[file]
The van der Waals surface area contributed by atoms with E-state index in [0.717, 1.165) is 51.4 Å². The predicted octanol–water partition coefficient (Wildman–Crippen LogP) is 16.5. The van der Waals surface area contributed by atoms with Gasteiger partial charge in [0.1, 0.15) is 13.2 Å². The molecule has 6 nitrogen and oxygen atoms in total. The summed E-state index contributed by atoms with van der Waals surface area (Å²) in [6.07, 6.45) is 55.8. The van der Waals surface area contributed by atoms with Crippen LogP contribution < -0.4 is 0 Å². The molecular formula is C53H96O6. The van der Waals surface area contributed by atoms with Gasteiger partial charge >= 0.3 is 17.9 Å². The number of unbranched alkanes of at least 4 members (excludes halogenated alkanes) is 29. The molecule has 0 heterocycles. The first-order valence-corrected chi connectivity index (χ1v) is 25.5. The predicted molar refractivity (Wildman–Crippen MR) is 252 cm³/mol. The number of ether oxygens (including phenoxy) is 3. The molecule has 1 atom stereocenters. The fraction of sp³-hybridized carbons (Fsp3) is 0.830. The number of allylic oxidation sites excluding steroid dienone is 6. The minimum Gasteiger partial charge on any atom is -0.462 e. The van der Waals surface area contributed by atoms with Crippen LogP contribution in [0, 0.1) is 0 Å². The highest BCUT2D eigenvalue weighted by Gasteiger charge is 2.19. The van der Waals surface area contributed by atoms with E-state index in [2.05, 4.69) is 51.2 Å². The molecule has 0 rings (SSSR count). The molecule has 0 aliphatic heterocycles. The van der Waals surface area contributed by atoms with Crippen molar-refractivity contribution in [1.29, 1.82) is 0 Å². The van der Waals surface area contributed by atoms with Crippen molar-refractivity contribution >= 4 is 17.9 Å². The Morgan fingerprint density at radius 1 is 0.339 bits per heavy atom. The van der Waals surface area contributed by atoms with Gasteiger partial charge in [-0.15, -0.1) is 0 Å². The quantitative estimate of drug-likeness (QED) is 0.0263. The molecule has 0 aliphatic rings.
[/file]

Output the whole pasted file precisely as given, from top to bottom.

The van der Waals surface area contributed by atoms with E-state index in [0.717, 1.165) is 51.4 Å². The predicted octanol–water partition coefficient (Wildman–Crippen LogP) is 16.5. The van der Waals surface area contributed by atoms with Gasteiger partial charge in [0.1, 0.15) is 13.2 Å². The molecule has 6 nitrogen and oxygen atoms in total. The summed E-state index contributed by atoms with van der Waals surface area (Å²) in [6.07, 6.45) is 55.8. The van der Waals surface area contributed by atoms with Crippen LogP contribution < -0.4 is 0 Å². The molecular formula is C53H96O6. The van der Waals surface area contributed by atoms with Gasteiger partial charge >= 0.3 is 17.9 Å². The number of unbranched alkanes of at least 4 members (excludes halogenated alkanes) is 29. The molecule has 0 heterocycles. The first-order valence-corrected chi connectivity index (χ1v) is 25.5. The predicted molar refractivity (Wildman–Crippen MR) is 252 cm³/mol. The number of ether oxygens (including phenoxy) is 3. The molecule has 1 atom stereocenters. The fraction of sp³-hybridized carbons (Fsp3) is 0.830. The number of allylic oxidation sites excluding steroid dienone is 6. The minimum Gasteiger partial charge on any atom is -0.462 e. The van der Waals surface area contributed by atoms with Crippen LogP contribution in [0, 0.1) is 0 Å². The highest BCUT2D eigenvalue weighted by Gasteiger charge is 2.19. The van der Waals surface area contributed by atoms with E-state index in [2.05, 4.69) is 51.2 Å². The molecule has 0 rings (SSSR count). The molecule has 0 aliphatic heterocycles. The van der Waals surface area contributed by atoms with Crippen molar-refractivity contribution in [1.29, 1.82) is 0 Å². The van der Waals surface area contributed by atoms with Crippen molar-refractivity contribution >= 4 is 17.9 Å². The Morgan fingerprint density at radius 1 is 0.339 bits per heavy atom. The van der Waals surface area contributed by atoms with Gasteiger partial charge in [-0.15, -0.1) is 0 Å². The quantitative estimate of drug-likeness (QED) is 0.0263. The molecule has 0 aliphatic rings.